Claudia GlatzAmerican Journal of Archaeology 116:1 (2012): 5-38.
Simple marks on pottery are known in both the archaeological and ethnographic records of various societies, and numerous functions have been proposed for these so-called pot marks. Conventionally, Late Bronze Age Anatolian prefiring pot marks have been identified as signs of the Luwian hieroglyphic script and have been thought to convey information related to the volume or origin of the vessel, the quality of the vessel or its contents, the storage location of the vessel, or the sociopolitical context of its use.
Colin Renfrew, Michael Boyd & Christopher Bronk RamseyAntiquity 86.331 (March 2012): 144-160.
The sanctuary on the island of Keros takes the form of deposits of broken marble vessels and figurines, probably brought severally for deposition from elsewhere in the Cyclades. These acts of devotion have now been accurately dated, thanks to Bayesian analyses of the contemporary stratigraphic sequence on the neighbouring islet of Dhaskalio.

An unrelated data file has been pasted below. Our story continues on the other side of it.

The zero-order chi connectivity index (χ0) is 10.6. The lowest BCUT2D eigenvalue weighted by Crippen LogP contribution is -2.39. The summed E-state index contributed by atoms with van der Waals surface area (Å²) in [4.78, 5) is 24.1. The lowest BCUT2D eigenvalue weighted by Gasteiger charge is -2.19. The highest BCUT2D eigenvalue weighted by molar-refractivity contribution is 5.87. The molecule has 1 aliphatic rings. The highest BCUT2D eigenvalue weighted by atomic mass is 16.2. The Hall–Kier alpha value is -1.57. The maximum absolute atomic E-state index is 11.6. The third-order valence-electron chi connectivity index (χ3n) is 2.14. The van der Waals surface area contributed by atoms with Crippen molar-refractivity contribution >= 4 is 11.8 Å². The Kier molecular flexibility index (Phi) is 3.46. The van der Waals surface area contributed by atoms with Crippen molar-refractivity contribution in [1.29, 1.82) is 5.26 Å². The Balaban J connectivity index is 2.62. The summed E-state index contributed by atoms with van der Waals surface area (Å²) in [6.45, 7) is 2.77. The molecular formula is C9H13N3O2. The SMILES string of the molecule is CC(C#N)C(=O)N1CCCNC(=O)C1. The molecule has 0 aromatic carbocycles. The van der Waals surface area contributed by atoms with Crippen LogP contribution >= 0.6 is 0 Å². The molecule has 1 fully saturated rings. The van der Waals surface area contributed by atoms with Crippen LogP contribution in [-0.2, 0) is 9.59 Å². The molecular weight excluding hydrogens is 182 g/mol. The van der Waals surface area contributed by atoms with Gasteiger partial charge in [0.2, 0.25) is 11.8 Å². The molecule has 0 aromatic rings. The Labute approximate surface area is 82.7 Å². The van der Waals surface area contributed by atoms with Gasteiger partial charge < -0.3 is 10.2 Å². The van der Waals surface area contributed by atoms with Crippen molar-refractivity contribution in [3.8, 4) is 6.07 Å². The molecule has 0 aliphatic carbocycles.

Dimitra Kokkinidou & Marianna NikolaidouMetaxas Project - Inside Fascist Greece (1936-1941), 12 January 2012: online article (partly republished from: D. Kokkinidou & M. Nikolaidou, "On the stage and behind the scenes: Greek archaeology in times of dictatorship", in M.L. Galaty & C. Watkinson (eds), Archaeology under dictatorship, New York: Kluwer Academic/Plenum, 2004: 155-190).
This online publication is part from an article first published in 2004. The article examines the interplay between archaeology and dictatorship in the context of the Greek experience.